This summer, OpenCorporates announced the creation of the OpenCorporates Trust, the entity that guarantees OpenCorporates’ mission, and ensures we always operate to open up company data for the public good.
Coming up second in a series of interviews with our trustees is Giannina Segnini, one of the best known names in data journalism. Giannina is Director of the Master of Science Data Journalism Program at the Journalism School at Columbia University, New York.
Until February 2014, Segnini headed a team of journalists and computer engineers at La Nacion, Costa Rica’s newspaper. Her team processed the data and developed the interactive application for the OffshoreLeaks project, published by the International Consortium of Investigative Journalists in 2013. Segnini also actively participates in ICIJ’s Panama Papers project.
Hello, tell us a little about who you are, and why you support OpenCorporates?
I’m an investigative reporter who’s obsessed with transparency – OpenCorporates is a perfect fit for all the values I try to live by. The best way to bring transparency to the modern world is precisely by having access to the information on thousands of companies and legal entities – including those that are responsible for corruption, organised crime and many other bad things in this world. The OpenCorporates mission is completely aligned with the best practices to bring more transparency and accountability.
What drew you to becoming an OpenCorporates trustee?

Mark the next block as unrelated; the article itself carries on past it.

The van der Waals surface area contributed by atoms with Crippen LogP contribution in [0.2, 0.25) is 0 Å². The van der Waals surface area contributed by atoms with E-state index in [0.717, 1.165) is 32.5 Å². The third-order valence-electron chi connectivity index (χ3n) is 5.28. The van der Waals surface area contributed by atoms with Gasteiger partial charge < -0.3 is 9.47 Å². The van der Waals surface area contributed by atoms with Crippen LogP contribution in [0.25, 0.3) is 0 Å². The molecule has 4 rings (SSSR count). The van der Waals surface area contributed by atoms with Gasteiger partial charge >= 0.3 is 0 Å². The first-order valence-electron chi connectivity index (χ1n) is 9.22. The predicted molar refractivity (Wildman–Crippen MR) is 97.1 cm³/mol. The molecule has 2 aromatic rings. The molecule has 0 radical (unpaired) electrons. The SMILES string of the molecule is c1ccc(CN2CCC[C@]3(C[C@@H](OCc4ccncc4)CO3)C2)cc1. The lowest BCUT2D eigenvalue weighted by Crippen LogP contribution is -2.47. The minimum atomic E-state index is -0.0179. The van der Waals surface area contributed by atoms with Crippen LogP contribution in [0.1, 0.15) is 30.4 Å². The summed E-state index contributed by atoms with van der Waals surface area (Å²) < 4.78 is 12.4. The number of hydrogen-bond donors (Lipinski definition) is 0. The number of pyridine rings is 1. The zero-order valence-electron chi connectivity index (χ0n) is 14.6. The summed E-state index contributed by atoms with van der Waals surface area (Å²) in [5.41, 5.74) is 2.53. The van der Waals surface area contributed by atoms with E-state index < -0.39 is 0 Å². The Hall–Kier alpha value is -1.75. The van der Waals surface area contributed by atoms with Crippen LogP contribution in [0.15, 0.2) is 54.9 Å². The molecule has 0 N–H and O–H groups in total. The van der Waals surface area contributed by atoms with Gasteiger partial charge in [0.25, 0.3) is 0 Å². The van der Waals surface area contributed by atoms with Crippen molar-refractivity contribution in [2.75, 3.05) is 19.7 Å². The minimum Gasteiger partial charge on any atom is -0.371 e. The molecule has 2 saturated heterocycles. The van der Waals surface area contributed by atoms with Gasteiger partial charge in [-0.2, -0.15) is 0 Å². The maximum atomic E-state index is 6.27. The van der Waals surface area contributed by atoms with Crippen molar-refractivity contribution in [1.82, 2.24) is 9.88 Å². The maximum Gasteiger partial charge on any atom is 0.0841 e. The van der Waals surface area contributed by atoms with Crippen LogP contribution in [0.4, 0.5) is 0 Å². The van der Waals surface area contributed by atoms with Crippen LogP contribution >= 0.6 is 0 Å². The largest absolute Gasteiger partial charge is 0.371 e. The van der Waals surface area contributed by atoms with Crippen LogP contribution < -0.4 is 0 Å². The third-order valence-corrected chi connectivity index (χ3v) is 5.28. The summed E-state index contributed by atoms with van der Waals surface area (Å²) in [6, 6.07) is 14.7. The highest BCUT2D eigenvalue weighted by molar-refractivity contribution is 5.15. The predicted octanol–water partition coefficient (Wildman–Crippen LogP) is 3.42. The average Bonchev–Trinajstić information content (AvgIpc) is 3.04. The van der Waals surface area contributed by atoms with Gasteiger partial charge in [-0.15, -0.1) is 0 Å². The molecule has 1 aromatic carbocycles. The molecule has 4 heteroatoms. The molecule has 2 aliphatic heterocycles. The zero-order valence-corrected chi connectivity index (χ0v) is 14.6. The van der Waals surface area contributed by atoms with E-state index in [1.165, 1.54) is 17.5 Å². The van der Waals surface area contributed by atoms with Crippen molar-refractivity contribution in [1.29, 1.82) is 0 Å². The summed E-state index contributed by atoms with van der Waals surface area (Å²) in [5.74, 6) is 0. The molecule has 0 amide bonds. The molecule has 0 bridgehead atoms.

No one needs extra work in this busy life we all have. But when I heard OpenCorporates’ vision, and the idea of maintaining principles of openness and transparency no matter what, I was completely tempted by the vision.
Primarily, it’s about the quality of the trustees mission – maintaining OpenCorporates public value regardless of any external circumstances. The team is also diverse and experienced, and from many different backgrounds, which in itself was a really compelling factor.
How does your work at Columbia inform this role?
Investigative journalists are one of the most frequent users of OpenCorporates, and OpenCorporates has become a crucial for tool for us. I’ve been training investigative journalists for the last 20 years or so, and from my perspective – not just as a user, but also as a trainer – it’s about understanding the community of users, and what they need to thrive.
What does a future without OpenCorporates look like?
It would be terrible – and that’s how we were before OpenCorporates. For journalists, and for many investigators, we had to beg corporations to give us access to datasets we cannot afford. Of course, many people can’t afford the high level of subscription fees. OpenCorporates is really changing how we investigate – instead of going to multiple sources, going to one platform.
Without OpenCorporates, only the elite would be able to have access to this information – and most of the time, the elites who have access to this data are the ones who needs to be investigated. From my point of view, OpenCorporates is changing the landscape and bringing transparency. Having all these connections across the world in one single place allows you to connect the dots in a much greater way.
How do we ensure access to company data is open to all?
By building a strong institution that’s defended against attacks or those who don’t like transparency. I think the new corporate structure will ensure OpenCorporates will be a solid and protected organisation with its mission. Technology will also help this – for example I would love to have a graph database to explore relationship between people and companies.